21 Far above all principality, and power, and might, and dominion, and every name that is named, not only in this world, but also in that which is to come: 22 And hath put all things under his feet,
Many years ago I was in the US Army. When I arrived for basic training, I was barely off the bus when I learned that my superiors were be treated with the utmost of respect and obeyed without question. In the Armed Forces authority is everything. The chain of command is clear, and everyone’s rank is prominently displayed on their uniform. If a General walks into the room, everyone comes to attention.
In these verses Paul talks about the chain of command of the universe, and most importantly, who is the Commander-in Chief.
If we go back a little to verse 20, we read that Jesus is at the right hand of God the Father in heaven. This is a place of honor and authority. In verse 21 Paul goes on the elaborate over whom exactly does Jesus rule. The words “far above” indicate that Jesus has the highest rank and position of power. Paul then uses four different words that refer to both earthly and heavenly (angelic and demonic) authorities: leaders, delegated authorities, powers, and lordships. Just in case there is any doubt that everyone is under Jesus’ rule, Paul adds “and every name that is named.” In other words, any name, or any title, that anyone may possibly receive, whatever it may be, is under Jesus’ authority. No exceptions.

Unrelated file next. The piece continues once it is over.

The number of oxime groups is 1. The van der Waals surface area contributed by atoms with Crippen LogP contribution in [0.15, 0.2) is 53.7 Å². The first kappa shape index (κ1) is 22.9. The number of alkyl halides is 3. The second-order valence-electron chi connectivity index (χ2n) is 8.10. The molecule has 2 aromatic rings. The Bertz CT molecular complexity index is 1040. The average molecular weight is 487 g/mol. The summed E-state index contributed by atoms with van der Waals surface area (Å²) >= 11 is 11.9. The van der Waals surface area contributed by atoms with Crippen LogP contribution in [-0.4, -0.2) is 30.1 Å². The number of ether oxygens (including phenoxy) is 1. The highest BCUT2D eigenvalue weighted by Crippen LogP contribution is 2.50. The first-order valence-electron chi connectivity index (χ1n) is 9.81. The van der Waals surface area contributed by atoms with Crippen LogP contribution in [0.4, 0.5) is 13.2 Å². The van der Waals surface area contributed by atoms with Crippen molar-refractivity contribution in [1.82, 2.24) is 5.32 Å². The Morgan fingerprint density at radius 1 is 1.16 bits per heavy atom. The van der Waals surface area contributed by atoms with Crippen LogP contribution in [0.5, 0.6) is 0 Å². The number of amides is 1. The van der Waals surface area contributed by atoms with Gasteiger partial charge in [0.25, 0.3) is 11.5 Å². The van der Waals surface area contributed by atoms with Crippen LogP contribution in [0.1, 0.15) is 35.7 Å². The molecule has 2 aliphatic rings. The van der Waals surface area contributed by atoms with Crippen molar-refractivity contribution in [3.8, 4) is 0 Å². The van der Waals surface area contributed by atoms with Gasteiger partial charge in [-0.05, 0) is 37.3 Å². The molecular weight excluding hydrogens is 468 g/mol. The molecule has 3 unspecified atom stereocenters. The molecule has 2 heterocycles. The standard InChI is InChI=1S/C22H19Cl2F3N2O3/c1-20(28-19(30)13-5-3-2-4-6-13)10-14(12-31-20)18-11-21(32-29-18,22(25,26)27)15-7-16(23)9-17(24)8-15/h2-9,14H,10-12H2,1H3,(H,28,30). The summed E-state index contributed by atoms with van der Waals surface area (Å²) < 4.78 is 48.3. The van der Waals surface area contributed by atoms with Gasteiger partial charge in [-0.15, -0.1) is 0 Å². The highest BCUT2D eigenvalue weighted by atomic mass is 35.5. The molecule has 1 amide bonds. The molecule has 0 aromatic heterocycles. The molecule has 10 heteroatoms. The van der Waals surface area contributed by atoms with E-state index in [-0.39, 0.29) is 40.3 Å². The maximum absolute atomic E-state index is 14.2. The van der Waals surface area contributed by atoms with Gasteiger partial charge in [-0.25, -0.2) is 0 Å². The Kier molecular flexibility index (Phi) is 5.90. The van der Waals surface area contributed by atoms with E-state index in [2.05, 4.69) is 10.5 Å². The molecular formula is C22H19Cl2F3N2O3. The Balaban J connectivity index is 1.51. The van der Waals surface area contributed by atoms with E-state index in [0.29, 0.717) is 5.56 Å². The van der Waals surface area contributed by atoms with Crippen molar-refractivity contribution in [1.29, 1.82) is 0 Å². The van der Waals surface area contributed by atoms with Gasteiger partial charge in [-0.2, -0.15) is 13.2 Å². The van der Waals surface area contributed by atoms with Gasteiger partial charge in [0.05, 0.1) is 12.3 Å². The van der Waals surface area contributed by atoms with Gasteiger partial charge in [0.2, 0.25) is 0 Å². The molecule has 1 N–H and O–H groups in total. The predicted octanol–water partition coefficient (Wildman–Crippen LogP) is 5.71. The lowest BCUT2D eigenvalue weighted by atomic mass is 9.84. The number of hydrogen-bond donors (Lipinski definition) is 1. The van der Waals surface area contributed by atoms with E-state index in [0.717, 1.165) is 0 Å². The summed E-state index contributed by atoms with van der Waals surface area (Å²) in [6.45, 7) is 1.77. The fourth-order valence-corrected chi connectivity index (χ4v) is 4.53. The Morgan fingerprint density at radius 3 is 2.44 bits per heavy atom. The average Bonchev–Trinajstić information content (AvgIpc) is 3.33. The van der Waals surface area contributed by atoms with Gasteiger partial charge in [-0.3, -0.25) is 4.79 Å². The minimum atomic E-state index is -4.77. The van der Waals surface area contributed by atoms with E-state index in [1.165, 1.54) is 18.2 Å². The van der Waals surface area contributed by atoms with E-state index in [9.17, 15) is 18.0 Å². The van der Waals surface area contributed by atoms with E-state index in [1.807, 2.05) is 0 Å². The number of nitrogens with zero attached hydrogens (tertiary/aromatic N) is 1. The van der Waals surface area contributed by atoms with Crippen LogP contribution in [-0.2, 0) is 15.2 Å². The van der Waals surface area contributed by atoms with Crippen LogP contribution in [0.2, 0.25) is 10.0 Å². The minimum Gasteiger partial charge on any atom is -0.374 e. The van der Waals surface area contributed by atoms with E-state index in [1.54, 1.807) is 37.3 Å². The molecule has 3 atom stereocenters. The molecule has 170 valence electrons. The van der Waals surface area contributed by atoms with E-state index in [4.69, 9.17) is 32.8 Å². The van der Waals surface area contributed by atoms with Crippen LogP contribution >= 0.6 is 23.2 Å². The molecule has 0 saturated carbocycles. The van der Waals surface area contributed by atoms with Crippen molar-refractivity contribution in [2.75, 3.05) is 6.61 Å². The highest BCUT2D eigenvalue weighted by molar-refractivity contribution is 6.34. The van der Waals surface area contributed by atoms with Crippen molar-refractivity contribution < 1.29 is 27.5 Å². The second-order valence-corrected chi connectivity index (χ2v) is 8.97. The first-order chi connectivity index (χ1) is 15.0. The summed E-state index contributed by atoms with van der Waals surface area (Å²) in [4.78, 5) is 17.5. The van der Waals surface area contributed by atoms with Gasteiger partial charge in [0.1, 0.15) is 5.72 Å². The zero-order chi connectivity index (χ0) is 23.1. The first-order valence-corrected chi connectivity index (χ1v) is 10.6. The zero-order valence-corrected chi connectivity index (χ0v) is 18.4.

But Paul isn’t finished. He writes that Jesus’ rule applies not only to the present age (“world”), but also to the future, when all things will be changed. There is no evading Jesus’ kingdom.
The term “put under his feet” is a military phrase. It means “to put a person in subjection under someone else.” The words “all things” are all-encompassing. They literally refer to everything. Nothing escapes being subject to Jesus.
It’s possible that after reading these verses the thought comes to mind, “This is all well and good, but I don’t see Christ’s rule on the earth.” Good point! The truth is, Jesus won’t establish a physical, visible kingdom until He returns to rule. Until then, the kingdom of God is a spiritual entity, focusing on the hearts of men and women. God is being patient, giving us the choice to submit to Him or not. But a day will come when Jesus’ authority will be visible to all, and as Paul writes in the letter to the Philippians, every knee will bow at the name of Jesus.
This leads me to two conclusions. First, it’s best to willingly submit to Christ’s authority now, while we are alive, than to be forced to later. There are only benefits to doing so now. Most of all, we are reconciled to God, who loves us and desires what’s best for us. But if we reject Him, the day will come when we will have to submit anyway, but there will be no more opportunity for reconciliation.
Secondly, knowing that Jesus is the highest authority in the universe brings me comfort. As His child, why should I ever fear?